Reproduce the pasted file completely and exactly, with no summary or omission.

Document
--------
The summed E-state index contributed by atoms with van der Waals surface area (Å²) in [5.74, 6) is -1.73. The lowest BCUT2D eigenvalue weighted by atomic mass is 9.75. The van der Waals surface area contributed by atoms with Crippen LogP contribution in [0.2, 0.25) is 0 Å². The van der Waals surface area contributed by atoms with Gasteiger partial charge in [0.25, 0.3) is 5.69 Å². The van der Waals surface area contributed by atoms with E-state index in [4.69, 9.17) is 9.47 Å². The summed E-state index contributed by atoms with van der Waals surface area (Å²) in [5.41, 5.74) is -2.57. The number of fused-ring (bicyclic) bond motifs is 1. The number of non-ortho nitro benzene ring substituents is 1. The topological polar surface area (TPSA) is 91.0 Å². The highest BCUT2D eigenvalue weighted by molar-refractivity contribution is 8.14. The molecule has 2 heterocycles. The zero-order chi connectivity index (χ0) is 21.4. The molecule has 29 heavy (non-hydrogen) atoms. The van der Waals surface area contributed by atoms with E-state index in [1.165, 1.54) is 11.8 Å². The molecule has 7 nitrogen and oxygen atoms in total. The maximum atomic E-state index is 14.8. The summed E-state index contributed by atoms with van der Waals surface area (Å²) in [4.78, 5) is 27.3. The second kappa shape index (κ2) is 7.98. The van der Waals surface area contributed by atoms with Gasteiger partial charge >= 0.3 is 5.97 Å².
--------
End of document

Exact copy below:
The summed E-state index contributed by atoms with van der Waals surface area (Å²) in [5.74, 6) is -1.73. The lowest BCUT2D eigenvalue weighted by atomic mass is 9.75. The van der Waals surface area contributed by atoms with Crippen LogP contribution in [0.2, 0.25) is 0 Å². The van der Waals surface area contributed by atoms with Gasteiger partial charge in [0.25, 0.3) is 5.69 Å². The van der Waals surface area contributed by atoms with E-state index in [4.69, 9.17) is 9.47 Å². The summed E-state index contributed by atoms with van der Waals surface area (Å²) in [5.41, 5.74) is -2.57. The number of fused-ring (bicyclic) bond motifs is 1. The number of non-ortho nitro benzene ring substituents is 1. The topological polar surface area (TPSA) is 91.0 Å². The highest BCUT2D eigenvalue weighted by molar-refractivity contribution is 8.14. The molecule has 2 heterocycles. The zero-order chi connectivity index (χ0) is 21.4. The molecule has 29 heavy (non-hydrogen) atoms. The van der Waals surface area contributed by atoms with E-state index in [1.165, 1.54) is 11.8 Å². The molecule has 7 nitrogen and oxygen atoms in total. The maximum atomic E-state index is 14.8. The summed E-state index contributed by atoms with van der Waals surface area (Å²) in [4.78, 5) is 27.3. The second kappa shape index (κ2) is 7.98. The van der Waals surface area contributed by atoms with Gasteiger partial charge >= 0.3 is 5.97 Å².